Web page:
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Microcap Stocks: A Brief Overview

Oct 4, 2016 | Stockmarket

microcap-stocks-a-brief-overview In America, small business is a big deal. – Bob Beauprez

Brinen & Associates has a special focus on small and micro cap companies. These types of companies typically have a market capitalization of up to $250 million and offer what’s known as “microcap stocks.”

For all of you new or soon-to-be entrepreneurs and owners, this post serves as a brief overview of microcap stocks and may help you determine if they’re right for your business.

What Qualifies As A Microcap Stock?

A microcap stock is offered by a company with a small market capitalization. Yes, a company that makes in the area of $250 million — money that can buy and sell you and me several hundred times — is considered “small” by the SEC, as we discussed in the summer. Microcap stocks, best known as “penny stocks,” are not the types found on the New York Stock Exchange (NYSE) but instead are issued on the always fun and unpredictable Over-The-Counter Markets (OTC). Penny stocks are risky but relatively inexpensive. That is what you’re offering the public — the chance to gamble on your company.

Why Is It A Gamble For Me?
Several reasons:

  • Your company has no track record, so no one has a reason to invest in your company.
  • Microcap stocks trade in low volumes, and you could be waiting forever for a return of a few hundred bucks.
  • If/when a high volume trade does occur, it could have a major impact on the company.
  • Selling your shares is extremely difficult.
  • As an owner, you won’t know too much about your investors, who could manipulate the stock price and sometimes, the fate of the company.

Where’s The Ref?

Some believe that the benefit of listing on the OTC is that it lacks the volume of regulation seen in other major marketplaces, like the NYSE. So small business owners do not have to make too much information public about their own companies. You can make the appropriate information available on your website and on the SEC’s. There’s a difference, however, between keeping information about you and the company close to the chest and lying. Never present falsehoods about your company or your quoted prices. This is what leads to investment fraud and the suits that follow.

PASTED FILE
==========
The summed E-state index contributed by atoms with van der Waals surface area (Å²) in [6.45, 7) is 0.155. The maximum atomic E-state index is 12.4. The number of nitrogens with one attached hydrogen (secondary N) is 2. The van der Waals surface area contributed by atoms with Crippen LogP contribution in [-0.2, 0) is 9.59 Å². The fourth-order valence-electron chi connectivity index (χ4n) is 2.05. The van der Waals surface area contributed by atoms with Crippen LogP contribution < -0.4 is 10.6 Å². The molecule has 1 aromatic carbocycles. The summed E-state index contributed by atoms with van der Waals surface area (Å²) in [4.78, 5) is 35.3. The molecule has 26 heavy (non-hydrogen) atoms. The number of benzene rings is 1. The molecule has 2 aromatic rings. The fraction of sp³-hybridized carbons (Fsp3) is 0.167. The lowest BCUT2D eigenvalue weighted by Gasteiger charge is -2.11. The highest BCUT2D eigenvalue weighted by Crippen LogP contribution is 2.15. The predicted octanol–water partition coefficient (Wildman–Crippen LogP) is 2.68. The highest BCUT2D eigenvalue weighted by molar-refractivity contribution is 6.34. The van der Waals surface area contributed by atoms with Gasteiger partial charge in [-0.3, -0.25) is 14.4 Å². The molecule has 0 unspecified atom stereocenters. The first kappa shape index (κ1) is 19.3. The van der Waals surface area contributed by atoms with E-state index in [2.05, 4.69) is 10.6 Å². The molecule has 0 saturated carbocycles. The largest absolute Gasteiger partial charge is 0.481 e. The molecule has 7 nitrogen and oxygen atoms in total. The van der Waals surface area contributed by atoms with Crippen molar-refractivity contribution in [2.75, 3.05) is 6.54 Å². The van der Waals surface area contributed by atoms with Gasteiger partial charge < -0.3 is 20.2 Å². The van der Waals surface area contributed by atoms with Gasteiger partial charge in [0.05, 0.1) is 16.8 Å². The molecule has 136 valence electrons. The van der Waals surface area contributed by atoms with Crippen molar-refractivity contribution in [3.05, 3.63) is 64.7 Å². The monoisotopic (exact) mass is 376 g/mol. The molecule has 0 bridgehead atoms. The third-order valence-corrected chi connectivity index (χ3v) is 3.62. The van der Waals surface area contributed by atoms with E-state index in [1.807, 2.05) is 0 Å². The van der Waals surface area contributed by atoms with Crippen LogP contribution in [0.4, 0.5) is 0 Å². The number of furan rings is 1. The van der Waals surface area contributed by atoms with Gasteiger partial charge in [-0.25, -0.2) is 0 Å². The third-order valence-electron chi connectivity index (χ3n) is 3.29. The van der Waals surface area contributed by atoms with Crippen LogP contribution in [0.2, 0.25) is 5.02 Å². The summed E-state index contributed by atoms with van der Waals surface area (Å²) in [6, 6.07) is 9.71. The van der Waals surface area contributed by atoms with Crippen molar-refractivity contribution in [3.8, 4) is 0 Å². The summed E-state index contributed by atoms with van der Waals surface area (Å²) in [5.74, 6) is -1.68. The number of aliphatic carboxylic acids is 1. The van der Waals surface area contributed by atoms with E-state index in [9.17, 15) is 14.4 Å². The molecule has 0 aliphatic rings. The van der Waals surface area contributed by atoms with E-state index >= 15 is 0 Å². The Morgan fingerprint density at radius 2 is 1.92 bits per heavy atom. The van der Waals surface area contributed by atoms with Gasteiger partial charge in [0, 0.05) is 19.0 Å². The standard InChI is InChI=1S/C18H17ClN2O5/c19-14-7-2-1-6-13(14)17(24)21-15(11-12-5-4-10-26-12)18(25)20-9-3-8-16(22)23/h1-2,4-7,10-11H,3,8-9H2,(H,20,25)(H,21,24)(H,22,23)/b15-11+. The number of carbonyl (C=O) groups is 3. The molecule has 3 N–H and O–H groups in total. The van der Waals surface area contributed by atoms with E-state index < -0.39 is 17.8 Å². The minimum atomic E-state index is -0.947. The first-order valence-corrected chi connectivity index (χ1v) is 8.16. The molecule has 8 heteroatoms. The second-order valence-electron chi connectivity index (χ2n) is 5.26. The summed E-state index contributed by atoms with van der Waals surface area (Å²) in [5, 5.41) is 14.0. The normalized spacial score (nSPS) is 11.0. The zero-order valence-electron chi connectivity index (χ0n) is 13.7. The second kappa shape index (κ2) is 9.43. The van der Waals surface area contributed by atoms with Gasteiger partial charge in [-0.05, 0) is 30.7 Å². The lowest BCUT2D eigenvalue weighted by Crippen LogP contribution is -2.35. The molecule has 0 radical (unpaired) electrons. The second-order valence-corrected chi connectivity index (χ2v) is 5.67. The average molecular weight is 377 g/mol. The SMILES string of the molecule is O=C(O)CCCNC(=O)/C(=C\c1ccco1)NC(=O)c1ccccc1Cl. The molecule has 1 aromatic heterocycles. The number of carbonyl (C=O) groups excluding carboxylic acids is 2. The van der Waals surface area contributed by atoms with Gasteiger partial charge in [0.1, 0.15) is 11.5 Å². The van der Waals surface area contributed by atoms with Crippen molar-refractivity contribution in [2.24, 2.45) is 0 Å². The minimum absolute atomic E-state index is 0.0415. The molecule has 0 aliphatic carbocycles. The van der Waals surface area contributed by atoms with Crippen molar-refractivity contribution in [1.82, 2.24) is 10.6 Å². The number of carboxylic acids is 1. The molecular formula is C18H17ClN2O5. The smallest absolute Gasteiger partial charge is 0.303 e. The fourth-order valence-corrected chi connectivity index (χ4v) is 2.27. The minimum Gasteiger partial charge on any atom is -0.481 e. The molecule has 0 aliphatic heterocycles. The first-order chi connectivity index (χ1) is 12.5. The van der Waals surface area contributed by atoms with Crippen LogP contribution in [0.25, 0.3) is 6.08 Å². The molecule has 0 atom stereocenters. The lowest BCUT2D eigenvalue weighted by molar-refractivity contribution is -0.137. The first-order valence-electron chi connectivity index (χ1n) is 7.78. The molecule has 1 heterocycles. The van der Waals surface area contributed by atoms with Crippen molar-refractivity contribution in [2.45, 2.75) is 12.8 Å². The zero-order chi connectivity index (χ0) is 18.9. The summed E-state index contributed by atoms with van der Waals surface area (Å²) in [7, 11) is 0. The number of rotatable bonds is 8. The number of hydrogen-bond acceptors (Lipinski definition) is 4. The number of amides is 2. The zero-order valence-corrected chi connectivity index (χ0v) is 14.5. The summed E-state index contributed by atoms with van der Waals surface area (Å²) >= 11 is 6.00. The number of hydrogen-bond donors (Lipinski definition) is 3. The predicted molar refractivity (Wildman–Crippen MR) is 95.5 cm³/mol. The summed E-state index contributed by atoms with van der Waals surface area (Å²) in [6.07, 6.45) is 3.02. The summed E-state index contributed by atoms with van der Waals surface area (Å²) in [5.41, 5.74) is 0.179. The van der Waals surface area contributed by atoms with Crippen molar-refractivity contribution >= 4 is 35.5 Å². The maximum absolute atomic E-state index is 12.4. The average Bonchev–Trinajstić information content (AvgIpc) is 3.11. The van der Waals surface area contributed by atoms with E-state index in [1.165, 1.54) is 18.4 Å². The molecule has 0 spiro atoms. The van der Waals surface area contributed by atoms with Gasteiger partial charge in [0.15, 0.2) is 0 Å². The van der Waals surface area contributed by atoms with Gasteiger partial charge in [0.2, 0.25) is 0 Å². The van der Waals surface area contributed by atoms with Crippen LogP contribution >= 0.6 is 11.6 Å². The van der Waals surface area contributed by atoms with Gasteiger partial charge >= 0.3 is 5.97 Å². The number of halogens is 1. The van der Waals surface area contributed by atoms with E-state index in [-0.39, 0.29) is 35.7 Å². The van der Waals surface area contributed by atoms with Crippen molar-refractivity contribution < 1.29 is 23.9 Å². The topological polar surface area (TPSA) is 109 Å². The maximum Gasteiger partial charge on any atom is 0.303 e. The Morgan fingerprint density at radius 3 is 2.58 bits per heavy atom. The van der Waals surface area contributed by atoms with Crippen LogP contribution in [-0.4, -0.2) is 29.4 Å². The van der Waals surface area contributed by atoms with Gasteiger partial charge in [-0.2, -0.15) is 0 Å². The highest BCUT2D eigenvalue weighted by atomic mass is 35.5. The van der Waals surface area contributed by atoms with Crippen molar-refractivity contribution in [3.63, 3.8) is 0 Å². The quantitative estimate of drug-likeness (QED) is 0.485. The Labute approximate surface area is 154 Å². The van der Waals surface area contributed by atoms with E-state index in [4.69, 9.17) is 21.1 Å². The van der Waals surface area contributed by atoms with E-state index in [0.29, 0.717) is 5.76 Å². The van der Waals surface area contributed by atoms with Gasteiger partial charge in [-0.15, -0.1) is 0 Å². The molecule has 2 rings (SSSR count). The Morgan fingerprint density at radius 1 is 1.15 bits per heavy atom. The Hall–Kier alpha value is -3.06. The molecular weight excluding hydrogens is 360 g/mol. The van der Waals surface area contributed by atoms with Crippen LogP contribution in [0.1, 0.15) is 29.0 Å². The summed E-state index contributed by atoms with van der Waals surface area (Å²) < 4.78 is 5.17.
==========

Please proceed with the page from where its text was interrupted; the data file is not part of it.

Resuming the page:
Keeping in mind that this is not the NYSE, you do not need to have minimum net assets or listing standards to list on OTC. There are some requirements you have to meet to be quoted on the OTC Bulletin Board (OTCBB), OTC Link LLC (OTC Link) or Global OTC.

You can find the OTCBB’s eligibility requirements for stocks here and you can find additional information about OTC Link and Global OTC at and, respectively.

If this is your entrance into the world of public listings, congratulations. The OTC markets are like a Rorschach — you might see opportunity where someone else would see calamity. There have been some Cinderella stories that began here, and yours might be next among them. Contact Brinen & Associates for the best ways to offer stock of your company.


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I formerly worked as a satellite employee from my home state of New Jersey. I ended my employment with my former employer in 2016. In 2018, I was sued by my former employer for $1.1 million in Illinois State Court. I was referred to Brinen & Associates, LLC by a friend who is a client of the firm. Brinen & Associates, LLC came highly recommended. I contacted Joshua Brinen and then had a consultation at his office with his colleague Mark White. Together, Messrs. Brinen and White explained my options...

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